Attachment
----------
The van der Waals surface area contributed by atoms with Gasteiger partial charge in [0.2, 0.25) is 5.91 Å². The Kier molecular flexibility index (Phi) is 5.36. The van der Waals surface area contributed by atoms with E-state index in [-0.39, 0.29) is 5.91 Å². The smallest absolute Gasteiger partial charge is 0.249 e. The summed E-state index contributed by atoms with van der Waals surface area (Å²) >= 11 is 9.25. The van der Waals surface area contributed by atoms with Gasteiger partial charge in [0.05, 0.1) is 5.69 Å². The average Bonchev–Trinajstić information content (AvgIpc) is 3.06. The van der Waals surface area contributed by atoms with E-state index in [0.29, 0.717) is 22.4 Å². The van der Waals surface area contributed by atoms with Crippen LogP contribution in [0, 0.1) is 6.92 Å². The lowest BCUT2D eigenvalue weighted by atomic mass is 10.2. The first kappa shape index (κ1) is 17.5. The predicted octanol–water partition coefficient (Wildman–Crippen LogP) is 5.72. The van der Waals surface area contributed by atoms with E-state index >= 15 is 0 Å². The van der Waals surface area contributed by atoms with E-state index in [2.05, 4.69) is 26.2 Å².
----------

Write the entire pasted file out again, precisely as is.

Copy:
The van der Waals surface area contributed by atoms with Gasteiger partial charge in [0.2, 0.25) is 5.91 Å². The Kier molecular flexibility index (Phi) is 5.36. The van der Waals surface area contributed by atoms with E-state index in [-0.39, 0.29) is 5.91 Å². The smallest absolute Gasteiger partial charge is 0.249 e. The summed E-state index contributed by atoms with van der Waals surface area (Å²) >= 11 is 9.25. The van der Waals surface area contributed by atoms with Gasteiger partial charge in [0.05, 0.1) is 5.69 Å². The average Bonchev–Trinajstić information content (AvgIpc) is 3.06. The van der Waals surface area contributed by atoms with E-state index in [0.29, 0.717) is 22.4 Å². The van der Waals surface area contributed by atoms with Crippen LogP contribution in [0, 0.1) is 6.92 Å². The lowest BCUT2D eigenvalue weighted by atomic mass is 10.2. The first kappa shape index (κ1) is 17.5. The predicted octanol–water partition coefficient (Wildman–Crippen LogP) is 5.72. The van der Waals surface area contributed by atoms with E-state index >= 15 is 0 Å². The van der Waals surface area contributed by atoms with E-state index in [2.05, 4.69) is 26.2 Å².